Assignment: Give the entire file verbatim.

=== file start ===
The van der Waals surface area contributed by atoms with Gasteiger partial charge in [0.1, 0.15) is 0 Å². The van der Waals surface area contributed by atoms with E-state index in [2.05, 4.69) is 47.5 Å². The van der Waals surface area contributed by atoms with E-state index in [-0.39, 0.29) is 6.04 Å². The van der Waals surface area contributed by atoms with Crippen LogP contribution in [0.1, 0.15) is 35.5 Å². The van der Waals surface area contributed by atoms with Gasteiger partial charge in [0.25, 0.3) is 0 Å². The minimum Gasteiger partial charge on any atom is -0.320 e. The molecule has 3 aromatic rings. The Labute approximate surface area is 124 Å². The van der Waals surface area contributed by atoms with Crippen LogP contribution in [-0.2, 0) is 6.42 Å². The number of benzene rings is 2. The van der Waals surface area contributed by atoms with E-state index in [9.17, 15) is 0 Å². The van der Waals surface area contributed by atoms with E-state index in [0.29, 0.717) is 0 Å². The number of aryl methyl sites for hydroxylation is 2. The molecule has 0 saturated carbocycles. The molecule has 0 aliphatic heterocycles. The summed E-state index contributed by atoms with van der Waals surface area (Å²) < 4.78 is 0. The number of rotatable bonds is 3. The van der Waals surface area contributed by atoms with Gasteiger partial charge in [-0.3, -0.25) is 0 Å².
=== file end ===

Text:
The van der Waals surface area contributed by atoms with Gasteiger partial charge in [0.1, 0.15) is 0 Å². The van der Waals surface area contributed by atoms with E-state index in [2.05, 4.69) is 47.5 Å². The van der Waals surface area contributed by atoms with E-state index in [-0.39, 0.29) is 6.04 Å². The van der Waals surface area contributed by atoms with Crippen LogP contribution in [0.1, 0.15) is 35.5 Å². The van der Waals surface area contributed by atoms with Gasteiger partial charge in [0.25, 0.3) is 0 Å². The minimum Gasteiger partial charge on any atom is -0.320 e. The molecule has 3 aromatic rings. The Labute approximate surface area is 124 Å². The van der Waals surface area contributed by atoms with Crippen LogP contribution in [-0.2, 0) is 6.42 Å². The number of benzene rings is 2. The van der Waals surface area contributed by atoms with E-state index in [9.17, 15) is 0 Å². The van der Waals surface area contributed by atoms with E-state index in [0.29, 0.717) is 0 Å². The number of aryl methyl sites for hydroxylation is 2. The molecule has 0 saturated carbocycles. The molecule has 0 aliphatic heterocycles. The summed E-state index contributed by atoms with van der Waals surface area (Å²) < 4.78 is 0. The number of rotatable bonds is 3. The van der Waals surface area contributed by atoms with Gasteiger partial charge in [-0.3, -0.25) is 0 Å².